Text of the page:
This probably sounds so obvious that it should go without saying, but if you’re a straight guy, you probably shouldn’t go see Magic Mike in the theater.
Whitney had been excited to see the movie for weeks, and although I didn’t exactly share her sentiment, I agreed to go with her. I wasn’t quite ready to admit the reasons that I didn’t want to see the movie, and I knew that any other reason would make me seem homophobic.
Sitting through Magic Mike was an extremely uncomfortable experience for me. It wasn’t because of the scene where Matthew McConaughey gyrated behind Alex Pettyfer as he taught him how to dance. It wasn’t because of the scene where Joe Manganiello pumped up his blurry penis before going onstage. It wasn’t because of any of the homoerotic themes of the movie which, in my opinion wasn’t nearly gay enough for something hyped as The Greatest Gay Movie Ever Made – I mean, I don’t recall a single openly gay character in the movie.
No, what made me uncomfortable was the audience of middle-aged women shouting catcalls at the screen the entire time. It felt to me like the subtext was a simple “women get objectified on screen all the time, now it’s our turn, ladies!”
As Melissa from Power Animals put it so gleefully…
I could say that while I feel bad that we are entering a time when young men are having just as many body issues as females because of the increasingly unrealistic body images out there for both genders, I feel it is the only way men can understand the pressure that the male gaze in media puts on women and thus help us all work towards mutual change. I could say a lot of things about the objectification of women and men and what it means for all of us but what I’m going to really go ahead and say is this: ABS! CHESTS! GYRATIONS! DANCING! CHANNING TATUM’S AWFUL ACTING: WHO CARES! ALCIDE!!!!!!!
As the women in the audience hooted and hollered, I felt my sympathy for any woman who ever complained about objectification shrink.
While it’s true that there’s no shortage of woman-objectifying media, this basic role reversal is hardly revolutionary (see Queerty’s 7 Male Stripper Movies We Can’t Forget). This eye-for-an-eye approach to body objectification didn’t enlighten me to the plight of women so much as it shed light on something I’ll reluctantly refer to as female privilege, for lack of a better term. I realize how insensitive and backward that may sound, but hear me out. Women in our society today have the privilege of fitting perfectly within expected gender norms when they state their disapproval of objectification, of catcalling, and of being made to feel like they’ll never look like the bodies on TV and in movies. I realize it sounds like an odd thing to say – that women can enjoy the right to express their negative body issues while still conforming to socially acceptable norms. But consider that when a man does any of these things, there’s no such expectation of understanding from anyone. Sensitivity comes off as weak, and weakness is unbecoming for a man. Hence, Channing Tatum’s rock hard abs.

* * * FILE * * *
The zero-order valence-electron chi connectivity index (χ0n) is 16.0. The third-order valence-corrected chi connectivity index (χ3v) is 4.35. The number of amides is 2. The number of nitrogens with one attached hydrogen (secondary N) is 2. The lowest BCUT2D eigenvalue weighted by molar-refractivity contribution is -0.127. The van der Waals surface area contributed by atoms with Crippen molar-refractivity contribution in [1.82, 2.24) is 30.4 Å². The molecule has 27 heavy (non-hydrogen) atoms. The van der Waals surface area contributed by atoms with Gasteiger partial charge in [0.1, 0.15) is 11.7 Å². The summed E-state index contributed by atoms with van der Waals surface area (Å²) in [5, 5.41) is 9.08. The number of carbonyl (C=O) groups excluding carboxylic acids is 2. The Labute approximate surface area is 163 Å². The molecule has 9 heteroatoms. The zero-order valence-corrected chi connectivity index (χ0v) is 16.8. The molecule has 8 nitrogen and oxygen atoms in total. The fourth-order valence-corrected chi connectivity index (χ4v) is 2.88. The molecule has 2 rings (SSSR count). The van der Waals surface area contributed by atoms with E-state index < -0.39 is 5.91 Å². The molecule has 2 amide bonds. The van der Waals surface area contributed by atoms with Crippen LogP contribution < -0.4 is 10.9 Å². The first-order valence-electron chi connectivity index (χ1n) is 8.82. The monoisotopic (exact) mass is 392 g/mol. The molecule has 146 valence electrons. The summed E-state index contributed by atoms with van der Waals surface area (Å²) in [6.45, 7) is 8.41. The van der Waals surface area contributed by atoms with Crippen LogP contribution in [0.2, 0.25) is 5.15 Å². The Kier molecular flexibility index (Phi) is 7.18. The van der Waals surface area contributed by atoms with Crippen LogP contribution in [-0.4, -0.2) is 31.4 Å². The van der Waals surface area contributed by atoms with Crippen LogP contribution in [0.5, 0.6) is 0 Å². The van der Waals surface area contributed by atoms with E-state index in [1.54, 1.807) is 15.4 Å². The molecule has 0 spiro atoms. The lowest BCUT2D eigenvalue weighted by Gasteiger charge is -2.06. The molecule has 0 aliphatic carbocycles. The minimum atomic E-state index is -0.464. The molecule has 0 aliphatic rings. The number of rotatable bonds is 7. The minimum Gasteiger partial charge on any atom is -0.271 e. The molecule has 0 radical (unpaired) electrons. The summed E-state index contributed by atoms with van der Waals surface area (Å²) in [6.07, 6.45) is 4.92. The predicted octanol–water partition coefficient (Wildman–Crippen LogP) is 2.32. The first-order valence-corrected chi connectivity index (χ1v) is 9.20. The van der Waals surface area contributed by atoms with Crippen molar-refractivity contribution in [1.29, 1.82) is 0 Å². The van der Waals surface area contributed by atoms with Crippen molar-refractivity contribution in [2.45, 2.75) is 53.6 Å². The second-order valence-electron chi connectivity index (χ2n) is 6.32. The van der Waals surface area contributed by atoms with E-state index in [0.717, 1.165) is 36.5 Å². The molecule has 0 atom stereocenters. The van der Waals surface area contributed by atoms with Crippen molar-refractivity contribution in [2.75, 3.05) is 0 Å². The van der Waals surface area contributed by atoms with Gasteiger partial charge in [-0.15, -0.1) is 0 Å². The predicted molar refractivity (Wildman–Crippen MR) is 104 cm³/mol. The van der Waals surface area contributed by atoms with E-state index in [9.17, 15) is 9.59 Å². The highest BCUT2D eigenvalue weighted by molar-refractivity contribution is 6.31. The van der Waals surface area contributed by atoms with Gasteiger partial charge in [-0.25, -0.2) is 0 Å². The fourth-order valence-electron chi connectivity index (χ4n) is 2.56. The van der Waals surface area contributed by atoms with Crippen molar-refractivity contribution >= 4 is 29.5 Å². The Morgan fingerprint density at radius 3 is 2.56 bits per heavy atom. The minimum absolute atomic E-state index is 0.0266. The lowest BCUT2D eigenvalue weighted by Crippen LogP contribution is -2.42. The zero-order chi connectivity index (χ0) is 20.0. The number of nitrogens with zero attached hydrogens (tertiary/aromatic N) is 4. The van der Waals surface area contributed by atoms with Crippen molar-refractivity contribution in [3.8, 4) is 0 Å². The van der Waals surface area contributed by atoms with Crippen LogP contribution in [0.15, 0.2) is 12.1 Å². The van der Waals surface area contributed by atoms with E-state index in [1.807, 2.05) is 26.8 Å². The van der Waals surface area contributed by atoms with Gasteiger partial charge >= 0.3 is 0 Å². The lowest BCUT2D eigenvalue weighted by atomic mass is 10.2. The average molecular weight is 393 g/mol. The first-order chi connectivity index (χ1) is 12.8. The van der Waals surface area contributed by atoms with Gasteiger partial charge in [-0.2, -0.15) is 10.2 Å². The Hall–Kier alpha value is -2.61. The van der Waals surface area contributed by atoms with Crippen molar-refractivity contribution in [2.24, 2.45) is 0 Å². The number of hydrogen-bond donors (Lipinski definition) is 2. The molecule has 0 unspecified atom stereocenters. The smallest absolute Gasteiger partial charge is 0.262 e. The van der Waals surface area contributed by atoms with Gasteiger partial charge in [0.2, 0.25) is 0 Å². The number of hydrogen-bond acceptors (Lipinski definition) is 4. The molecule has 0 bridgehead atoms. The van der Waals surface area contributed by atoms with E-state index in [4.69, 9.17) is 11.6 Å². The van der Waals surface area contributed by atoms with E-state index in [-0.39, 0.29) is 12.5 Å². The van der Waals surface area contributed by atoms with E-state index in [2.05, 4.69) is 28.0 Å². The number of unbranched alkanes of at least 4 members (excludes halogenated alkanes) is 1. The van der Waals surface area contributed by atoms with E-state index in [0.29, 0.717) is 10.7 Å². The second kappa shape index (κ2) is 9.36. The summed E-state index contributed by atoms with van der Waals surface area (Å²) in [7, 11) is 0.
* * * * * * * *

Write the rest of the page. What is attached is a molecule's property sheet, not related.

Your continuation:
I realize that by and large women have been treated as second class citizens historically, but in order to have any expectation of fairness or equality, men and women alike need to become more comfortable with the idea of men who are sensitive about their own body image issues. I’d wager that every man is uncomfortable with how he looks at one point or another, but the social pressure against ever admitting it aloud is enormous, especially for straight men.
While society affords women the benefit of being able to openly express that they feel uncomfortable with their bodies, a guy who dares to say the same thing is often made to feel like his feelings are invalid because:
A. Feelings are for pussies,
B. Man the fuck up, and
C. Women have had it worse for thousands of years so quit whining.
Granted, you have to first accept the presence of strong homophobic social pressures to get to this place but, surprise! that’s the dominant paradigm in which we live. Just writing about this makes me feel emasculated but that’s sort of all the more reason to write about this, right?
Lastly, I realize that this movie was not made with a straight male audience in mind. This is a movie for the girls and (apparently?) for gay men. Objectifying men is entirely the point of the movie. But when AP movie critic Christie Lemire said this movie had “substance” I thought I was in for something more than a simple beefcake eye-candy parade with a simplistically light cautionary message about drugs tacked on as its third act. Make no mistake, Magic Mike’s strength is the amount of screen time given to a bunch of dudes with better bodies than you will ever have, but when it comes to portraying the harsh and gritty underbelly of stripping, the subject was treated with kid gloves. I’m inclined to agree with Rolling Stones’ Peter Travers when he points out:
the script never truly examines the motives of strippers or the audiences. Instead, Soderbergh dawdles over Mike’s flirtation with The Kid’s sister (Cody Horn). Worse, the film develops a virtuous squint that starts tsk-tsking everything that was first shown as a fleshy amusement park. It turns out that the sex, drugs and rock & roll lifestyle is really bad for these guys, especially The Kid. Magic Mike slowly degenerates into a simplistic cautionary fable.
So if you think you’re making an enlightened and open-minded decision by going to see this movie with your girlfriend, be forewarned: it’s not exactly an enlightened movie to begin with.